💁🏻‍♀️ Dear Marie

My manager changed his tune. Now what?

August 28, 2019

Dear Marie,

About a year ago, I was hired for the job of my dreams. I didn’t want to screw up the opportunity of a lifetime, so I was very up front about what kind of work I wanted to do, my open source work, and my speaking career. I was thrilled to find out that they not only thought it was great, they agreed to support it and asked me to work for them! The job offer also meant financial independence for the first time in my career.

In the past few months, I have been concerned- my manager seems to have changed his tune. I need to produce more lines of code. I need to hand off my open source community work. Suddenly, the type of engineer I am became not good enough.

I am used to keeping a paper trail, so I examined it to see if I was somehow producing less, but this is not the case. I have thought about not mentioning my open source work anymore, but this would mean more invisible work, and I don’t want to do that. I also thought about asking more precisely what should improve, but that seems like it will encourage micro-management and the kind of narrow focus that eventually leads to failure.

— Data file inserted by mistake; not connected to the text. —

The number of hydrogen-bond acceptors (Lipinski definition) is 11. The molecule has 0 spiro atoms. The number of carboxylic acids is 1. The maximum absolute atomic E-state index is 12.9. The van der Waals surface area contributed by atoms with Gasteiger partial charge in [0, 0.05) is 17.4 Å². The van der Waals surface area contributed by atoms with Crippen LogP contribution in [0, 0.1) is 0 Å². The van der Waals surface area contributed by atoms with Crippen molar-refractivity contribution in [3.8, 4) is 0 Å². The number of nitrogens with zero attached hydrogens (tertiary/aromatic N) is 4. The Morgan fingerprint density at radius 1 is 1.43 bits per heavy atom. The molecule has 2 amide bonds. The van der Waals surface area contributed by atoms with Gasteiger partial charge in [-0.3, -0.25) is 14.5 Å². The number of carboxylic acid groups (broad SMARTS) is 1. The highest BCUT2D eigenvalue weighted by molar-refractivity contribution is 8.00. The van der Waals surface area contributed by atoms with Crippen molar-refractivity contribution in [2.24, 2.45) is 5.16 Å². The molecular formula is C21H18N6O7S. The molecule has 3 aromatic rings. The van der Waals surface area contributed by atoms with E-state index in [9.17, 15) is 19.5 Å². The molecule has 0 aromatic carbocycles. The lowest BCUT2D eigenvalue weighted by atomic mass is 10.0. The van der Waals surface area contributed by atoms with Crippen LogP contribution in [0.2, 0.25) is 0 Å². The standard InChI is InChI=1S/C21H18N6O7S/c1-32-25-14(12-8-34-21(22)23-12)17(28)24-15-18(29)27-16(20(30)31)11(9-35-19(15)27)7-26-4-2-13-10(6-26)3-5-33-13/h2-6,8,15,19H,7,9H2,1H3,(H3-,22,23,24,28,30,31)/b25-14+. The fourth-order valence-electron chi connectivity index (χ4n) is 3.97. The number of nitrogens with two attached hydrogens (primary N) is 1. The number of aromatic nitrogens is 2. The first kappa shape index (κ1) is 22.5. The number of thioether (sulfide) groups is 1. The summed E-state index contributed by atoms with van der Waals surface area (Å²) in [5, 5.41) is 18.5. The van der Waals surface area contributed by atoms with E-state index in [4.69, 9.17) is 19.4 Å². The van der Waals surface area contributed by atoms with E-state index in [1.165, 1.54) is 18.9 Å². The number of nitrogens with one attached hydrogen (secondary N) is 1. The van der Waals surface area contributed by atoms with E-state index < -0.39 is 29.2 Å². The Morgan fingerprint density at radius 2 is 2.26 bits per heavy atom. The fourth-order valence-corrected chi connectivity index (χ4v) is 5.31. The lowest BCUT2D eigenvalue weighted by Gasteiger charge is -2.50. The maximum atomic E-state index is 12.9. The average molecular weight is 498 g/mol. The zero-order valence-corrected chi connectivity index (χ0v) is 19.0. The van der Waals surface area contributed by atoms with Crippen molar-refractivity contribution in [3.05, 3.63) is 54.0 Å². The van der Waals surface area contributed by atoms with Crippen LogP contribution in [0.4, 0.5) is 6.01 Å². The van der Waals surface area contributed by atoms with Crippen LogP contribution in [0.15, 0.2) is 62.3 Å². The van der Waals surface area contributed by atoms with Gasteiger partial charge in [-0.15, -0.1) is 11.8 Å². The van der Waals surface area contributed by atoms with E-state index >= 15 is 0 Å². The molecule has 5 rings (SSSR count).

I’m super bummed out. My productivity got me recruited and hired in the first place, and now it’s not good enough. Any advice? What should I do?

Hey there,

Congratulations on landing a good job and having financial independence at the same time! I’m sorry to hear it’s not working out the way you were hoping, and can see why you’re frustrated.